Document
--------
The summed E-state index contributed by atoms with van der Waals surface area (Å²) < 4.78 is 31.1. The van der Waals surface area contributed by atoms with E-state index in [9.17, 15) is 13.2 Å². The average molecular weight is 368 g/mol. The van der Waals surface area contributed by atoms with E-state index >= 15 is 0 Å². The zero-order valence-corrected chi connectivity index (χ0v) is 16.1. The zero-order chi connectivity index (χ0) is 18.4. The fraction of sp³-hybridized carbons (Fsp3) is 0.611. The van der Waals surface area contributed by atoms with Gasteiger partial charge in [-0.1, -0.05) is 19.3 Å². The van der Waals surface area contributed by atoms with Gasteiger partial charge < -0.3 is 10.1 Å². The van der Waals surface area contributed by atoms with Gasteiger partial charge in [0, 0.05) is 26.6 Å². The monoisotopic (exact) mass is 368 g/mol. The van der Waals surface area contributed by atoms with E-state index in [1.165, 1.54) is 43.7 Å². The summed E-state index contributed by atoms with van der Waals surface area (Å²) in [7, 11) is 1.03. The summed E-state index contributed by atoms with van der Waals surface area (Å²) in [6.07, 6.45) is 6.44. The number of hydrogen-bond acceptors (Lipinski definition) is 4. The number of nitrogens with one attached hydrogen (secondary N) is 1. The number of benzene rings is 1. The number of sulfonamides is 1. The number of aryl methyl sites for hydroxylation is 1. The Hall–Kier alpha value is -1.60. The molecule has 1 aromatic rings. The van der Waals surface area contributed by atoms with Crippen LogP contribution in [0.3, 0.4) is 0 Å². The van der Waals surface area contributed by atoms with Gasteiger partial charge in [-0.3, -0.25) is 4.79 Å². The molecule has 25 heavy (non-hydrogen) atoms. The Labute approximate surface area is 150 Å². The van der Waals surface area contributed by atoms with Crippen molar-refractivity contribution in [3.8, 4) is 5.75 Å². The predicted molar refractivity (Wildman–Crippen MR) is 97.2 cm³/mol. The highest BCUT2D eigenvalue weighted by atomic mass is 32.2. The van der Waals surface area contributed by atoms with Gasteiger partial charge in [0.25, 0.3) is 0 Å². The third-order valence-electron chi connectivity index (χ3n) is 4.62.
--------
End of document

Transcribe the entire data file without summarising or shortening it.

The summed E-state index contributed by atoms with van der Waals surface area (Å²) < 4.78 is 31.1. The van der Waals surface area contributed by atoms with E-state index in [9.17, 15) is 13.2 Å². The average molecular weight is 368 g/mol. The van der Waals surface area contributed by atoms with E-state index >= 15 is 0 Å². The zero-order valence-corrected chi connectivity index (χ0v) is 16.1. The zero-order chi connectivity index (χ0) is 18.4. The fraction of sp³-hybridized carbons (Fsp3) is 0.611. The van der Waals surface area contributed by atoms with Gasteiger partial charge in [-0.1, -0.05) is 19.3 Å². The van der Waals surface area contributed by atoms with Gasteiger partial charge < -0.3 is 10.1 Å². The van der Waals surface area contributed by atoms with Gasteiger partial charge in [0, 0.05) is 26.6 Å². The monoisotopic (exact) mass is 368 g/mol. The van der Waals surface area contributed by atoms with E-state index in [1.165, 1.54) is 43.7 Å². The summed E-state index contributed by atoms with van der Waals surface area (Å²) in [7, 11) is 1.03. The summed E-state index contributed by atoms with van der Waals surface area (Å²) in [6.07, 6.45) is 6.44. The number of hydrogen-bond acceptors (Lipinski definition) is 4. The number of nitrogens with one attached hydrogen (secondary N) is 1. The number of benzene rings is 1. The number of sulfonamides is 1. The number of aryl methyl sites for hydroxylation is 1. The Hall–Kier alpha value is -1.60. The molecule has 1 aromatic rings. The van der Waals surface area contributed by atoms with Crippen LogP contribution in [0.3, 0.4) is 0 Å². The van der Waals surface area contributed by atoms with Gasteiger partial charge in [-0.3, -0.25) is 4.79 Å². The molecule has 25 heavy (non-hydrogen) atoms. The Labute approximate surface area is 150 Å². The van der Waals surface area contributed by atoms with Crippen molar-refractivity contribution in [3.8, 4) is 5.75 Å². The predicted molar refractivity (Wildman–Crippen MR) is 97.2 cm³/mol. The highest BCUT2D eigenvalue weighted by atomic mass is 32.2. The van der Waals surface area contributed by atoms with Gasteiger partial charge in [0.25, 0.3) is 0 Å². The third-order valence-electron chi connectivity index (χ3n) is 4.62.